This new presentation attracted considerable attention earlier this month because it shows that public transport, walking and cycling do very well in Vancouver. The graph on page 3 shows the combined mode share of trips by public transport, walking and cycling was 44% in Vancouver in 2011, up from 40% in 2008.
There are plenty of reasons why Vancouver is compared with antipodean cities. It’s something of a poster child for good planning and, along with Melbourne, Adelaide, Sydney, Perth and Auckland, it ranks in the top ten of the Economist Intelligence Unit’s liveability survey of 140 world cities. Sydney and Vancouver are also regularly compared because they’re Pacific harbour cities.
Australians have to be careful when assessing international travel figures because we’re accustomed to thinking in terms of metropolitan areas. That’s pertinent in this case because the Vancouver numbers aren’t for the metropolitan area but for the smaller City of Vancouver; it has a population of 603,502 and covers an area of just 115 sq km. (1)
In our terms this is just the inner city; it’s equivalent to a 6 km radius around the CBD. We expect public transport and active modes to fare better close to the city centre because it’s near the job-rich CBD and the hub of the metropolitan public transport system. It also tends to have high dwelling and activity densities that facilitate walking while discouraging parking.
I was interested to see how Australian cities compare to Vancouver; so I looked at the mode share numbers for Sydney’s 11 inner city municipalities. The two areas aren’t identical but they’re similar; the Sydney municipalities have a combined population of 744,659 – about 15% of metro Sydney – and cover an area of 176 sq km; it’s equivalent to a radius of 7.5 km.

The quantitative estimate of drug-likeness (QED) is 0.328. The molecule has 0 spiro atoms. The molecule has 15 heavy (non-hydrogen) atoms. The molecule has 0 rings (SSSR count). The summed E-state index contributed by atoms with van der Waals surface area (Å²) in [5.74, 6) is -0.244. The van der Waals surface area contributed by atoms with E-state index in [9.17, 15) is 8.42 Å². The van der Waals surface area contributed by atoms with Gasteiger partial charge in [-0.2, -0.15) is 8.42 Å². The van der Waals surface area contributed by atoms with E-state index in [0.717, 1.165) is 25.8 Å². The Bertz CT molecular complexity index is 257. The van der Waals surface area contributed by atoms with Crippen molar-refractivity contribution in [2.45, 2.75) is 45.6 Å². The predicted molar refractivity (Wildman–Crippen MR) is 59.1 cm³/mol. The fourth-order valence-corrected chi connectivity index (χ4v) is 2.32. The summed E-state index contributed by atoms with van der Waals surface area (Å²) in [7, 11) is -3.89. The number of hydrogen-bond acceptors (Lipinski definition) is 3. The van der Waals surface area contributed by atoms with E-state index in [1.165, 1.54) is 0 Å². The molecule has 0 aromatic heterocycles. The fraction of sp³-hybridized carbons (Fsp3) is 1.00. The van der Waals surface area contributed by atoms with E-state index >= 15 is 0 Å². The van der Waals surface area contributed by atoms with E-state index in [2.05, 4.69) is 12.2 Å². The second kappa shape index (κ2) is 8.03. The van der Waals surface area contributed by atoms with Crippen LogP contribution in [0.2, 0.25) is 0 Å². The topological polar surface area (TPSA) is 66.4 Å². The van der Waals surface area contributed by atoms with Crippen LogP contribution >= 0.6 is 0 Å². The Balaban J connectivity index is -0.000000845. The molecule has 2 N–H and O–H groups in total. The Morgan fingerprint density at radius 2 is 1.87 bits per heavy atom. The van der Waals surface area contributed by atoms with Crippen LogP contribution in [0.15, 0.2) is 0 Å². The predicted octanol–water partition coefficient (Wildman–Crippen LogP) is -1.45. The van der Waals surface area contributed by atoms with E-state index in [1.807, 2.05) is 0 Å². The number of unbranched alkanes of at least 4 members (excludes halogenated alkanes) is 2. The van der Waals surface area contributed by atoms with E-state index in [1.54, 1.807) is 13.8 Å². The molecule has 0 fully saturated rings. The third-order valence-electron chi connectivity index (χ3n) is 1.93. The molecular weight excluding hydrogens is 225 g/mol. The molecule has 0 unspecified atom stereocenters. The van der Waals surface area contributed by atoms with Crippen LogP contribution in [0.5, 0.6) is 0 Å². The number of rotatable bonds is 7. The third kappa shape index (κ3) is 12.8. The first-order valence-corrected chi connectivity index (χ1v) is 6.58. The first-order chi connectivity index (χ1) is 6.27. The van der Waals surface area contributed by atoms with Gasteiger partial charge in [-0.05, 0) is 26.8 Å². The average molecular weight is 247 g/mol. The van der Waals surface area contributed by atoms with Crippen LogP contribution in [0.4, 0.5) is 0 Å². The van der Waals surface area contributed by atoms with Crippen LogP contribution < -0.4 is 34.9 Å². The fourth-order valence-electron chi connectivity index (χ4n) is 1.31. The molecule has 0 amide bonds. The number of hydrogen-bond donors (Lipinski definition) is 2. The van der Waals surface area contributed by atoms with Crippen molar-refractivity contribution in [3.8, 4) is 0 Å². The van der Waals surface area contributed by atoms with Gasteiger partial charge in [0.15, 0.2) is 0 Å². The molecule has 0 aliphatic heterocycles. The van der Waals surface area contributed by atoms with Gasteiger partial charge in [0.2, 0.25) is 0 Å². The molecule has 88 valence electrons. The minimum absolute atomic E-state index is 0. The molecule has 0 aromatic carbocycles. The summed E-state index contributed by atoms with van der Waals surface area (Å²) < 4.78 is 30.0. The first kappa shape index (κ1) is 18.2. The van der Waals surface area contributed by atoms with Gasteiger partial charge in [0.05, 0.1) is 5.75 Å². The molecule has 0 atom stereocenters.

The Sydney trip counts are from the NSW Bureau of Transport Statistics 2012/13 Household Travel Survey. This can only be an approximate comparison because I can’t be sure from the Vancouver presentation how the Vancouver numbers were estimated. (2)
The really interesting thing shown by the exhibit is that public transport and active transport (i.e. walking and cycling) together accounted for 53% of all trips in inner Sydney in 2012/13; that’s higher than Vancouver even though the area is larger. (3)
The exhibit also shows the mode split for the more important trip purposes in Sydney. The share of trips by public transport and active modes is 65% for shopping and 60% for education and child care; even for commuting it’s 56%.
Policy-makers should note that cars are used for a minority of trips in inner Sydney; moreover that also holds for the most important trip purposes.
The only purposes where the combined share of public transport and active transport is smaller than for cars are work-related business trips (where it drops to 31%) and ‘serve passenger’ trips i.e. taking another person somewhere, usually driving a child (29%).
The Sydney figures are particularly impressive given the larger area it covers; Sydney’s inner city gross density is 4,231 compared to City of Vancouver’s 5,248. Inner Sydney also has more of it’s population further from the CBD.
Comparing travel in cities is always fraught and, as noted, I don’t know the fine detail underlying how the Vancouver numbers were calculated (on the other hand the Sydney data is quite transparent). I think it’s fair to say though that inner Sydney holds up well in terms of mode share compared to inner parts of metropolitan Vancouver.
I’ll compare mode split in inner Sydney with the middle and outer rings shortly. It’s worth noting now though that the inner city is another world compared to the rest of the metropolitan area. Cars account for only 46% of trips in the inner ring, but 74% in the middle ring and 80% in the outer ring.
Metropolitan Vancouver covers 2,880 sq km and has a population of 2.3 million.
The Sydney count is of unlinked trips on an average weekday. It’s derived from pooled data from 3 waves of household travel surveys -10/11 to 12/13 – weighted to June 30 2012 population.
The numbers in the exhibit allow for all trip purposes but three aren’t shown i.e. Other, Work-related Business, Serve passenger.